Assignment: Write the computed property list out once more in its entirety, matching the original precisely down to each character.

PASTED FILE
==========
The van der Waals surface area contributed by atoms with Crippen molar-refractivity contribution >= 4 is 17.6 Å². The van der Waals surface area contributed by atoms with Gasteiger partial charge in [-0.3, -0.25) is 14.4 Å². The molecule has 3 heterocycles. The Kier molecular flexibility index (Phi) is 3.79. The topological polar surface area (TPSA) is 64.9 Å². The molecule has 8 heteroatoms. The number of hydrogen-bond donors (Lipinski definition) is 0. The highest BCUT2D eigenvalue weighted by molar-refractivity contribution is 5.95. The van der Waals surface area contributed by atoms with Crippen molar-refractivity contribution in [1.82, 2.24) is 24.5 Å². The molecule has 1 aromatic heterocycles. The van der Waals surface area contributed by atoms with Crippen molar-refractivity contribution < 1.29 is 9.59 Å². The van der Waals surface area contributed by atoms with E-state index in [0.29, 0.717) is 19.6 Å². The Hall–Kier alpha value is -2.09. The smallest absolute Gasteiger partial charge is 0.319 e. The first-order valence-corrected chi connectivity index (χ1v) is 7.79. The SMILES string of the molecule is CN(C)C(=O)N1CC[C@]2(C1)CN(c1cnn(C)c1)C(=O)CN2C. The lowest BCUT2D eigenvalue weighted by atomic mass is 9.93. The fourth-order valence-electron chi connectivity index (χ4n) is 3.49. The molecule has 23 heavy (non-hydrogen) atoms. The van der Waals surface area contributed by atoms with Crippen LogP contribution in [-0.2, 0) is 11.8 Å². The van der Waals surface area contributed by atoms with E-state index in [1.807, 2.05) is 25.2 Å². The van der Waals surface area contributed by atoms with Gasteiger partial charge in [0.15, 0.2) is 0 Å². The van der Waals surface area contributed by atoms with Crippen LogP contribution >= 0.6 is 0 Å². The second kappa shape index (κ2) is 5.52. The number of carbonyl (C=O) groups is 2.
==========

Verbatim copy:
The van der Waals surface area contributed by atoms with Crippen molar-refractivity contribution >= 4 is 17.6 Å². The van der Waals surface area contributed by atoms with Gasteiger partial charge in [-0.3, -0.25) is 14.4 Å². The molecule has 3 heterocycles. The Kier molecular flexibility index (Phi) is 3.79. The topological polar surface area (TPSA) is 64.9 Å². The molecule has 8 heteroatoms. The number of hydrogen-bond donors (Lipinski definition) is 0. The highest BCUT2D eigenvalue weighted by molar-refractivity contribution is 5.95. The van der Waals surface area contributed by atoms with Crippen molar-refractivity contribution in [1.82, 2.24) is 24.5 Å². The molecule has 1 aromatic heterocycles. The van der Waals surface area contributed by atoms with Crippen molar-refractivity contribution < 1.29 is 9.59 Å². The van der Waals surface area contributed by atoms with E-state index in [0.29, 0.717) is 19.6 Å². The Hall–Kier alpha value is -2.09. The smallest absolute Gasteiger partial charge is 0.319 e. The first-order valence-corrected chi connectivity index (χ1v) is 7.79. The SMILES string of the molecule is CN(C)C(=O)N1CC[C@]2(C1)CN(c1cnn(C)c1)C(=O)CN2C. The lowest BCUT2D eigenvalue weighted by atomic mass is 9.93. The fourth-order valence-electron chi connectivity index (χ4n) is 3.49. The molecule has 23 heavy (non-hydrogen) atoms. The van der Waals surface area contributed by atoms with Crippen LogP contribution in [-0.2, 0) is 11.8 Å². The van der Waals surface area contributed by atoms with E-state index in [1.807, 2.05) is 25.2 Å². The van der Waals surface area contributed by atoms with Gasteiger partial charge in [0.15, 0.2) is 0 Å². The van der Waals surface area contributed by atoms with Crippen LogP contribution >= 0.6 is 0 Å². The second kappa shape index (κ2) is 5.52. The number of carbonyl (C=O) groups is 2.